As for this town hall meeting, agree with the first, anon., this town hall meeting is a waste of time and just a façade. It's as ineffectual as those signs outside the bars telling people to 'keep it quiet' or to 'respect the neighbors'.

blue glass said...

it is impossible to make a list - it would take 50 pages
stunningly high rents force tenants, and long-term and family businesses out

those that can cling to their apartments for stores face the ever growing party-time me-me-me population that feeds the bar-club scene frenzy

along with the university grab of buildings and apartments (with nyu in he lead and cooper union not too far behind) for their more fortunate students to party in

add the cuts to services for seniors and the poor - bike lanes, select bus service (who are the select?)

i don't have much hope for the future of this neighborhood that is has been destroyed by greed, developers, bars, and selfishness WITH THE COOPERATION of our elected officials who benefit from the more affluent newcomers the most.
hang in there and hope for more intelligence then the occupiers offer.

glamma said...

1. Up near the top of my list the the HOSTILE assault on the EV by Citibank/Citibike. It is offfensive and outrageous marketing scam by Citi with three docks on my block ALONE! They need to reduce the docks by a good 75% for this to be in any way feasible... They cannot simply bathe the entire East Village in loud, Citibank marketing ploys.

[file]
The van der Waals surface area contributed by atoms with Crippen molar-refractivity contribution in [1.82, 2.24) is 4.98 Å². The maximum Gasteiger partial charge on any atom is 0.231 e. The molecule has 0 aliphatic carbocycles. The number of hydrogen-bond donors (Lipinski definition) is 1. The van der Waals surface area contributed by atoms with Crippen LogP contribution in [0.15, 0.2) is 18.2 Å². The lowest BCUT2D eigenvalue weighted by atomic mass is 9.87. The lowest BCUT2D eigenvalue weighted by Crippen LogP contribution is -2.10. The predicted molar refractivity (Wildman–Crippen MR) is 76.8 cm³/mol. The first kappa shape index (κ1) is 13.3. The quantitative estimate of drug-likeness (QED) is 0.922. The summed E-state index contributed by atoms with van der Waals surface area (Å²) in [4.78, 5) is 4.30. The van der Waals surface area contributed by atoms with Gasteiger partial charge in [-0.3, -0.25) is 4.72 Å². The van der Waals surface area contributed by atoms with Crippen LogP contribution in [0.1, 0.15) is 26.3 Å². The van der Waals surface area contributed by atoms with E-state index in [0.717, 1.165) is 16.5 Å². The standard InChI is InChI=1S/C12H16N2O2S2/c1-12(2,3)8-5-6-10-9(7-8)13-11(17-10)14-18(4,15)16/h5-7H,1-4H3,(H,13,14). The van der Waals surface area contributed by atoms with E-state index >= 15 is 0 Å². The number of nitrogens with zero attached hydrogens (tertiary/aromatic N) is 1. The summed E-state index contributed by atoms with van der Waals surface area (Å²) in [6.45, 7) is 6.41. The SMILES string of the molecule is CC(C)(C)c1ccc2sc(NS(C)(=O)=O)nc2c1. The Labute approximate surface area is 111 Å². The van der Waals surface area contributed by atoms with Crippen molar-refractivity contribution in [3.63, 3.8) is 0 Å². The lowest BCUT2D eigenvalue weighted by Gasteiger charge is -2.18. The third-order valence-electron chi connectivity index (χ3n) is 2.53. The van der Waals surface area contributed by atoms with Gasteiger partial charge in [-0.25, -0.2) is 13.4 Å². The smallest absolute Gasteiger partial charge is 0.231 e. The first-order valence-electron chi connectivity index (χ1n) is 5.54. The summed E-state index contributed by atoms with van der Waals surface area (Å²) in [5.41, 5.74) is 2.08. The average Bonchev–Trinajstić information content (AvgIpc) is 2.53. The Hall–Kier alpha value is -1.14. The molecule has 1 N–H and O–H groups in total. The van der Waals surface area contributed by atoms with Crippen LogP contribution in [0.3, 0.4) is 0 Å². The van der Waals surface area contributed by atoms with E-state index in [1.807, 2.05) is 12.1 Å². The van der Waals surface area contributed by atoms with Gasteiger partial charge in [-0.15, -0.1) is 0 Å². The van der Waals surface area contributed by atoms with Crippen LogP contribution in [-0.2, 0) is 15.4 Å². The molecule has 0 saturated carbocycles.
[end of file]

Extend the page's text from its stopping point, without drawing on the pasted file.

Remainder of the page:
2. Taxpayer money going mainly to fund tourism programs and the cosmetics of the city while all social programs are slahed. We are losing all our hospitals, nursing homes and schools while getting shiny Cemusa stands and new busstops?? WTF?
3. The total lack of policing on our neighborhoods' most violent and disrespectful offendors - the Frat/Jock/Jap/Yuppie types who absolutely swarm upon and destroy our neighborhood, pissing and vomiting all over the place, crashing into our senior citizens without so much as an "excuse me" (I see this ALL the time). Watching seniors hobble down Avenue A with fear in their eyes and paralytic steps is absolutely heartbreaking and an unnecessary tragedy. These types also trash the place, throwing garbage cans in the street and other bouts of demented roid rage, etc. That there were ZERO police on the street on St. Patty's day was an absolute outrage. A friend of mine compared that night to Hurricane Katrina!! The punks, hoods, crusties and junkies were NEVER THIS BAD. PERIOD. Even the gangs are not this bad!